As we all know safer internet day was celebrated last week and what an appropriate time to do so after the shocking UCD scandal came out.
To put it in a nutshell what happened was, over 200 lads from UCD had created a group chat where they shared intimate photos, judged and told stories of different women they had been with. Absolutely horrible behaviour.
This is a prime example of how dangerous the internet really is. Once you expose yourself like that it is very hard to take it back.
Broadcasting private information across your social media sites, sending inappropriate pictures to someone or even voluntarily posting them is not something you should just do without any thought. Think about this, would you be comfortable with these images or statements be published on the front page of a big national magazine? If the answer is no, then just don’t do it!
These issues effect especially our younger generation. Young girls may feel pressured or bullied into doing something like this by boys or even their friends just so you can ‘fit in’. You don’t need to listen to them, if it makes you uncomfortable then listen to yourself, you are a wise person.
I personally always heard scandals like this when I was in my teens, vulnerable pictures of my peers being sent around so others can laugh at them. It can really damage not only a person’s self-esteem but also their mental health. People online are vicious and do not care about you. Find out how this issue can be addressed below:
Lockers – WebWise
It is a new resource for schools on the topic of sexting has been launched to mark Safer Internet Day 2016. Lockers is an information and education resource. It assists schools in coping with and preventing the sharing of explicit self-generated images of minors.
Lockers is the first Irish education resource of its kind to tackle the sensitive subject of sexting.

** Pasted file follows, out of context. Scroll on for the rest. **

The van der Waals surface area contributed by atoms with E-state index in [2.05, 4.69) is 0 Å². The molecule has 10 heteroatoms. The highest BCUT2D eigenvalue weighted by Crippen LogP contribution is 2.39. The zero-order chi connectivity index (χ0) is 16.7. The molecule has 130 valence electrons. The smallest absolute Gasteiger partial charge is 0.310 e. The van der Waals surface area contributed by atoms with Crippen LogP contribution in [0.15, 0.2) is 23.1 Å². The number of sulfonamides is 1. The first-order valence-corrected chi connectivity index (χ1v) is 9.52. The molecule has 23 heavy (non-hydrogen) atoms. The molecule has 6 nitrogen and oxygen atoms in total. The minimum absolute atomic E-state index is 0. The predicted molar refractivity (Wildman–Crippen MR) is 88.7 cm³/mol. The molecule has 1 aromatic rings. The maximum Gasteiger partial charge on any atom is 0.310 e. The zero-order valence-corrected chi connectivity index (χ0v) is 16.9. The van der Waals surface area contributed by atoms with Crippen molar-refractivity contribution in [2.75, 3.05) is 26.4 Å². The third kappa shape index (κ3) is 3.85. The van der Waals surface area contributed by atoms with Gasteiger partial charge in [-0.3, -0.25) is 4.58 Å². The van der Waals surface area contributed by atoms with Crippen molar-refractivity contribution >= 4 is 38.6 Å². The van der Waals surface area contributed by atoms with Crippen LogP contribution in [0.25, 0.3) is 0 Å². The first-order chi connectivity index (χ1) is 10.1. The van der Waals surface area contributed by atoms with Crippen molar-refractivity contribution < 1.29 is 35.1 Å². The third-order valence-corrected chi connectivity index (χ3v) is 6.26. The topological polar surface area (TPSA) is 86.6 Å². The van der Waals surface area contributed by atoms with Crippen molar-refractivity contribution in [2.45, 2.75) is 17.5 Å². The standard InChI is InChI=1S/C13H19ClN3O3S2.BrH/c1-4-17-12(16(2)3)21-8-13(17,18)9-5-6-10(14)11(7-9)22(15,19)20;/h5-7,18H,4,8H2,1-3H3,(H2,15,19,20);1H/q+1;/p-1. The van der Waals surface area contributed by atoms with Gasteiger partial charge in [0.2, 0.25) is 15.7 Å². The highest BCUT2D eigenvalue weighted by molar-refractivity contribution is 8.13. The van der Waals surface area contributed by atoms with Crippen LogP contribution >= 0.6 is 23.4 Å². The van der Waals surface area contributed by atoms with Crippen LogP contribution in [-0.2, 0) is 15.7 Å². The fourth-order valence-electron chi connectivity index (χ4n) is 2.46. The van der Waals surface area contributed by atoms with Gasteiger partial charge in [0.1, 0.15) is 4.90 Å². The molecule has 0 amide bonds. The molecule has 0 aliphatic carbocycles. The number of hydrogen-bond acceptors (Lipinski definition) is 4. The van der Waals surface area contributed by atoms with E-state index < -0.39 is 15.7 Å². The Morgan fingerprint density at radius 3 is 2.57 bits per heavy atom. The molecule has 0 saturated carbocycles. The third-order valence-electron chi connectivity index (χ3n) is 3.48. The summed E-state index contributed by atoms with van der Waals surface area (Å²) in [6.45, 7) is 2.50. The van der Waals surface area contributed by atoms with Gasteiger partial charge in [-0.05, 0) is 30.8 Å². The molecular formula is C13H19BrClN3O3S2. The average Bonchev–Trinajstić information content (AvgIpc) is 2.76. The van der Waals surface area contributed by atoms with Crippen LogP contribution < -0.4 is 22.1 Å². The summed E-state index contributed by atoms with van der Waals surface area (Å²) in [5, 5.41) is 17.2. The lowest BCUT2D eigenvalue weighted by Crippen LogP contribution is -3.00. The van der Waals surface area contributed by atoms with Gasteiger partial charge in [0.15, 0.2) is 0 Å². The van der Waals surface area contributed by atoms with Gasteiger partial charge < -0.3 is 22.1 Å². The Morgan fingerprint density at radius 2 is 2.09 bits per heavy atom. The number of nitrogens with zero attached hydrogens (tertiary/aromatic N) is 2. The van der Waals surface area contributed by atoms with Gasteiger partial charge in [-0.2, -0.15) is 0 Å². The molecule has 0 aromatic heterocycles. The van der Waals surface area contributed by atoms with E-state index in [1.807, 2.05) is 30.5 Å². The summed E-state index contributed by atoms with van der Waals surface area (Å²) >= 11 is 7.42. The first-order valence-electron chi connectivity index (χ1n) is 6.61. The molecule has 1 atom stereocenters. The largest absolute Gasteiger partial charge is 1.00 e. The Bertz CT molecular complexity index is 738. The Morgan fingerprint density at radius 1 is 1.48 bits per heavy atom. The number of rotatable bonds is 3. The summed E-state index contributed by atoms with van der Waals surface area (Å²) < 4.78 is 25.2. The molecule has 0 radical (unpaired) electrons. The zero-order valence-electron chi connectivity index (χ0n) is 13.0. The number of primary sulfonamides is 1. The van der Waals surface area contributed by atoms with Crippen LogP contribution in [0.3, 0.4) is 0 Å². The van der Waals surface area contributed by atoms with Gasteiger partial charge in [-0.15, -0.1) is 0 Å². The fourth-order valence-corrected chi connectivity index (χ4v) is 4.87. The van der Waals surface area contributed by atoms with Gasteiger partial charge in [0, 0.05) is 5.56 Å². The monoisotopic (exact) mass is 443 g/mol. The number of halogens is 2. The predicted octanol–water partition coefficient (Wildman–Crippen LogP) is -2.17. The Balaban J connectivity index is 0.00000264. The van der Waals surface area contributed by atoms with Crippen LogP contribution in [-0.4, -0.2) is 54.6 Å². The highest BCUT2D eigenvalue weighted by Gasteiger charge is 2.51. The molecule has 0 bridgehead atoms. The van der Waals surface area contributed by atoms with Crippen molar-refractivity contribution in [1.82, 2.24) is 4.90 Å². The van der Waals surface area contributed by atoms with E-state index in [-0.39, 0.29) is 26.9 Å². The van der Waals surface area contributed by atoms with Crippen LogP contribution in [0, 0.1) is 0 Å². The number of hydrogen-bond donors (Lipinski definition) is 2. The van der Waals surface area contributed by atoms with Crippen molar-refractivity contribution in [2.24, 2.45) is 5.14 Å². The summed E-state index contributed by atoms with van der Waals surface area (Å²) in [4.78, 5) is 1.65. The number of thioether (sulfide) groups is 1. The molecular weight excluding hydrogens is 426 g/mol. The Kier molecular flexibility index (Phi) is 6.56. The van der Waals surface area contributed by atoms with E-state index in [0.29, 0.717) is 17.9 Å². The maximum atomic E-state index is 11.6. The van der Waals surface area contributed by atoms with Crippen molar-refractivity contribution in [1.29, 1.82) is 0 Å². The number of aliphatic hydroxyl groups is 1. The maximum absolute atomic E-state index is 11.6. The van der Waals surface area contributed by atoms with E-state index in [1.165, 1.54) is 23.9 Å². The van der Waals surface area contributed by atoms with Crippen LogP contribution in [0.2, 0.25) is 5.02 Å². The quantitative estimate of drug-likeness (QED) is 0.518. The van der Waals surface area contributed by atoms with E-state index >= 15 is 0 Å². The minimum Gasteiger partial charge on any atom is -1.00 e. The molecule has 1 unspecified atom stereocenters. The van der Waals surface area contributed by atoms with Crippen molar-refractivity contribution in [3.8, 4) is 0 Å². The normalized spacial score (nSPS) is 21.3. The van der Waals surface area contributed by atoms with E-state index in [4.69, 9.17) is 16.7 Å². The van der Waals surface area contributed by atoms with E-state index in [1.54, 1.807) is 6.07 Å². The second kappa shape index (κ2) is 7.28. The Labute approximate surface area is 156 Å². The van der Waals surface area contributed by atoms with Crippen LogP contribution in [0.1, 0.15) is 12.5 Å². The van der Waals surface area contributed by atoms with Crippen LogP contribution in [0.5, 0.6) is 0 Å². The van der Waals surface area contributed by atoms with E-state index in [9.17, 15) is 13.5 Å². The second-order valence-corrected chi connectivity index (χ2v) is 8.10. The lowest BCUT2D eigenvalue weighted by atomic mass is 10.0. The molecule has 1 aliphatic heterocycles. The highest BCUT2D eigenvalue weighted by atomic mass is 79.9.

Lockers is a Junior Cycle SPHE resource on the non-consensual sharing of intimate images
Intended for use with Junior Cycle SPHE classes, the education resource is supported by two newly developed animations and six lesson plans. Lockers was developed to support schools as they address the issue of non-consensual sharing of intimate images (sometimes referred to as ‘revenge porn’), in the context of the SPHE class.
The resource aims to foster empathy, respect and resilience and to help young people understand the consequences of their actions.
Lessons focus specifically on the laws around sexting, on the peer pressure and stereotyping that can contribute to non-consensual sharing and on how students can get help when incidents of non-consensual sharing occur. One of the lessons also explores the practice of victim-blaming, through the For Your Eyes Only animation and through an extract from Louise O’Neill’s bestselling book, Asking For It.
The resource features differentiated worksheets. This means that the resource can be easily adapted for use with students of different abilities and with different learning needs.
An information section for principals is included in Lockers
Also included in the resource is an information section for school leaders. This 25-page section informs principals on the context for sexting among young people, the laws that can come into effect when underage sexting occurs and the implications for school policy. Considerations for schools dealing with incidents of sexting are also outlined.
The resource is available, free of charge, to all schools
Lockers was produced by Webwise, in collaboration with the Special Education Support Service, the Inspectorate in the Department of Education and Skills, the HSE Crisis Pregnancy Programme, Pauline Walley SC, Brian Hallissey BL, and An Garda Siochána. The resource can be downloaded here and hard copies of the resource can be ordered, free of charge.